Can a poorly knotted tie be dangerous to your health?

Has the tie become a dangerous gift to give to a man? We’re not talking about whether it’s his style, but indeed whether it poses a real danger to his health. Neurologists at the Schleswig-Holstein University Hospital in Germany conducted a study to evaluate the effects of this clothing accessory on the brain. Can wearing a tie really be dangerous?

“The knot is to the tie as the brain is to the man,” said François de La Rochefoucauld. But you still have to know how to tie it! The Windsor knot (the most common) was chosen for the study reported here. The German researchers recruited 30 young men and divided them into two groups: “necktie” and “no necktie.” The scientists instructed the men in the first group to knot their ties just tight enough to feel “a slight discomfort:” that somewhat disagreeable sensation often felt by men who are not accustomed to wearing neckties. Each participant in the experiment then underwent an exam using magnetic resonance imaging (MRI).

Published in Neuroradiology, the results indicated that, once knotted, ties decreased blood flow to the brain by 7.5% on average. In 5 of the 15 men, there was a 10% drop. But tie lovers don't need to despair yet: the study’s researchers specify that this is a clinically acceptable variation that does not affect neural activity (indirectly correlated to small changes in blood flow). However, the authors suggest that wearing a necktie could be riskier in older people, heavy smokers, or subjects diagnosed with a vascular disease. Restricting blood flow to an organ effectively reduces oxygen supply, which can impair cognitive abilities.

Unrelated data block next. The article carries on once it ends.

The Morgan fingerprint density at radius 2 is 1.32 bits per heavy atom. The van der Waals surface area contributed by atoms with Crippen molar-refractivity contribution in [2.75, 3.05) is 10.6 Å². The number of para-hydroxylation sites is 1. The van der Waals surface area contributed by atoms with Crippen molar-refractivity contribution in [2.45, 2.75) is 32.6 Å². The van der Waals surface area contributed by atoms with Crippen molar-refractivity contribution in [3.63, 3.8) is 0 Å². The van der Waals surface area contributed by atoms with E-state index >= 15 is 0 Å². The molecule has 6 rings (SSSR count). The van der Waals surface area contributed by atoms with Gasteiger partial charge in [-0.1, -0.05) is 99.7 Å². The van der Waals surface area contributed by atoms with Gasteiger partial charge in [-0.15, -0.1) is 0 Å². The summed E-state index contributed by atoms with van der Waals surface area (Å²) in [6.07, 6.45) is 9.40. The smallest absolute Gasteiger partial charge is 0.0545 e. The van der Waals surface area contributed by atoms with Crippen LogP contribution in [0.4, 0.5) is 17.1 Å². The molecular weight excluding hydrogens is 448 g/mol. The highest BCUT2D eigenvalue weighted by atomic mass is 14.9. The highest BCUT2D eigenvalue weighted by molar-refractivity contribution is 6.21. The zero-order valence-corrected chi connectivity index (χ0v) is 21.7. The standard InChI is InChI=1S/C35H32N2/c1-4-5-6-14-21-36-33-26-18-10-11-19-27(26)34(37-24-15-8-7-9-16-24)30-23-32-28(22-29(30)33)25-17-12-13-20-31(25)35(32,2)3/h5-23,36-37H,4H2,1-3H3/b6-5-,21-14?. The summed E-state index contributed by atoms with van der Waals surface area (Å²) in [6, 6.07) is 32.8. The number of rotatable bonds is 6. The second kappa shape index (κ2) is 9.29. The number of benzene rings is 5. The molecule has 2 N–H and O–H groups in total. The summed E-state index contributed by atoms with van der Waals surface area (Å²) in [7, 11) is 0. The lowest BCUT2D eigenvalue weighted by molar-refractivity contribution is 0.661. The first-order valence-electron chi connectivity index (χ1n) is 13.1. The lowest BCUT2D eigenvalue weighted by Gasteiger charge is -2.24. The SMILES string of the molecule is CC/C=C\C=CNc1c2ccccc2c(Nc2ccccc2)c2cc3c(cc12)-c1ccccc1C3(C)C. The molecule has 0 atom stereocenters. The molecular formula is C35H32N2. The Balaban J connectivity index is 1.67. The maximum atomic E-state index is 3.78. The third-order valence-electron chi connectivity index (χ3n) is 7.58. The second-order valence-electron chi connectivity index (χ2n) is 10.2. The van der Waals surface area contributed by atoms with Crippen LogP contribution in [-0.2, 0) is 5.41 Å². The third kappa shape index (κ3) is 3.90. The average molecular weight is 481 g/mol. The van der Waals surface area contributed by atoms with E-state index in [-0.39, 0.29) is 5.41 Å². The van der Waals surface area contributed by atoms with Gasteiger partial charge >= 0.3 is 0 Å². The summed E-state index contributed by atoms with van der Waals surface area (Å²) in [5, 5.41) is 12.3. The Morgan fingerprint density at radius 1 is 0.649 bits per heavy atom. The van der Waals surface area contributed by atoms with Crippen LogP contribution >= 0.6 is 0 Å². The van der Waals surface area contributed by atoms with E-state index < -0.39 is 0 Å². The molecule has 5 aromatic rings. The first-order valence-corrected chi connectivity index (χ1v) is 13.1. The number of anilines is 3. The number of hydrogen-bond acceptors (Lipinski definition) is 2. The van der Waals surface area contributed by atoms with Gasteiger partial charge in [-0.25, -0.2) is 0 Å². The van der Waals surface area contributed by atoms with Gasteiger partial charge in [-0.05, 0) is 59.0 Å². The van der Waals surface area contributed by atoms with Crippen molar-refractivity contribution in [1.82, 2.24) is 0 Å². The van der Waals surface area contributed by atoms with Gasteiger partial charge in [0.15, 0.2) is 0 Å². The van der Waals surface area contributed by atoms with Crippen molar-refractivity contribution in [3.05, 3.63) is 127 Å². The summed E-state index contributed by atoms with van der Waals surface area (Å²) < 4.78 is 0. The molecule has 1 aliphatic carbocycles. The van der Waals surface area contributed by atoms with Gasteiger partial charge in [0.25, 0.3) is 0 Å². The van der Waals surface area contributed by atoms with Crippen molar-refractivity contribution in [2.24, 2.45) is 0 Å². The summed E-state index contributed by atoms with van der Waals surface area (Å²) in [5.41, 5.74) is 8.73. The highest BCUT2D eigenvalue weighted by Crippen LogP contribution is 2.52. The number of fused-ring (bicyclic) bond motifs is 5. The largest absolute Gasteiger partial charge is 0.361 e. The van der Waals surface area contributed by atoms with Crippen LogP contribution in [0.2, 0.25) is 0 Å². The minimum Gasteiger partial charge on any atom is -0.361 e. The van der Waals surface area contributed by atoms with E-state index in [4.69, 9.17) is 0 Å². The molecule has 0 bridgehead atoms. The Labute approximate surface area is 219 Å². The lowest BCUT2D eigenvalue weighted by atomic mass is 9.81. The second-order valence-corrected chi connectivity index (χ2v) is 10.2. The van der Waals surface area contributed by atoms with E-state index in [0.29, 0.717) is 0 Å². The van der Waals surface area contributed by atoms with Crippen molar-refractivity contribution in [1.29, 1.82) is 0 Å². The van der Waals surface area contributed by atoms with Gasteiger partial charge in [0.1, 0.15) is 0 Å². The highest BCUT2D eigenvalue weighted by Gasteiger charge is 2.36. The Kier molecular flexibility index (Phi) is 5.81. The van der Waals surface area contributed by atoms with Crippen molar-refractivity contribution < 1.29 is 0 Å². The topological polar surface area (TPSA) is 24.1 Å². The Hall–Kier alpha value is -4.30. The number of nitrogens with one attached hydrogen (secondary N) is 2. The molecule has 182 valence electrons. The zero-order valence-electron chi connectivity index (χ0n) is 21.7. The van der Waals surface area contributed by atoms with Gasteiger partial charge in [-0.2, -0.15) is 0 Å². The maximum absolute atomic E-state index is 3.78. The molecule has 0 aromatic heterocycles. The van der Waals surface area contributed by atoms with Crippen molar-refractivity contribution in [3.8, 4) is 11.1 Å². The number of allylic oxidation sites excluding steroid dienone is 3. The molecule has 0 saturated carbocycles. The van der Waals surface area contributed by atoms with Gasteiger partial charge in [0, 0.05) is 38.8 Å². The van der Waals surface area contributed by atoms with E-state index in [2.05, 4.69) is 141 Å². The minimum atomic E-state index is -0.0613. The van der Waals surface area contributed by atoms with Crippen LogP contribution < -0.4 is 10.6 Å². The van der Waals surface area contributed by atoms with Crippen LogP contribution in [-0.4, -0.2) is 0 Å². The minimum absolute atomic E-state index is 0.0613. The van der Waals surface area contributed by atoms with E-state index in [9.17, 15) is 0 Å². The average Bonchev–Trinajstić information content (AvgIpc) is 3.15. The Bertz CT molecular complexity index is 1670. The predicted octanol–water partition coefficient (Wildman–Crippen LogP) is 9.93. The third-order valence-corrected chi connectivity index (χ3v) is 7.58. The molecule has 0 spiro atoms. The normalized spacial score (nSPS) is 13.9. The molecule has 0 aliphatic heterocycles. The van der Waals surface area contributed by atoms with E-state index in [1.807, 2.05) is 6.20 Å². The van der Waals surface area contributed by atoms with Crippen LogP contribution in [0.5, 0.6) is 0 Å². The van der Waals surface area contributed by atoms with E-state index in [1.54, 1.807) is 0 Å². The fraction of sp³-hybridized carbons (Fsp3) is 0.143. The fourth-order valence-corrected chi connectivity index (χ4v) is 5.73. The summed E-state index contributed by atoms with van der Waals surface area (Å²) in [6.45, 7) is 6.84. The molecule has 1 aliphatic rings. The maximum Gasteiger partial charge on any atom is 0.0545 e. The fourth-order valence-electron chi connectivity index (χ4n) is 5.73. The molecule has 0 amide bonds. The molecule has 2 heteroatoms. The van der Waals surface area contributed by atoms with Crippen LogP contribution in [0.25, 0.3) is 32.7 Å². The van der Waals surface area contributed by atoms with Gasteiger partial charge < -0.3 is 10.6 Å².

No offence to Honoré de Balzac, who published a Treatise in 1830 on the art of wearing this clothing accessory, but sporting an overly tightened necktie can be dangerous; and this is true both when worn freely or imposed (the study's authors refer to this as "socially desirable strangulation!"). Author Paulo Coelho also expressed this ambivalence when it comes to wearing tie: “The only really useful function a tie serves is the sense of relief when you get home and take it off; you feel as if you've freed yourself from something, though quite what you don't know.”

Of course, we could end this article by suggesting you offer a “bow tie” rather than a "necktie," but wouldn’t that also be a poisoned chalice?
Source: Robin Lüddecke, Thomas Lindner, Julia Forstenpointner, Ralf Baron, Olav Jansen, Janne Gierthmühlen, “Should you stop wearing neckties?—wearing a tight necktie reduces cerebral blood flow”, in Neuroradiology, vol.60, August 2018. Sciences et Avenir, online article by Hugo Jalinière, 07-12-2018

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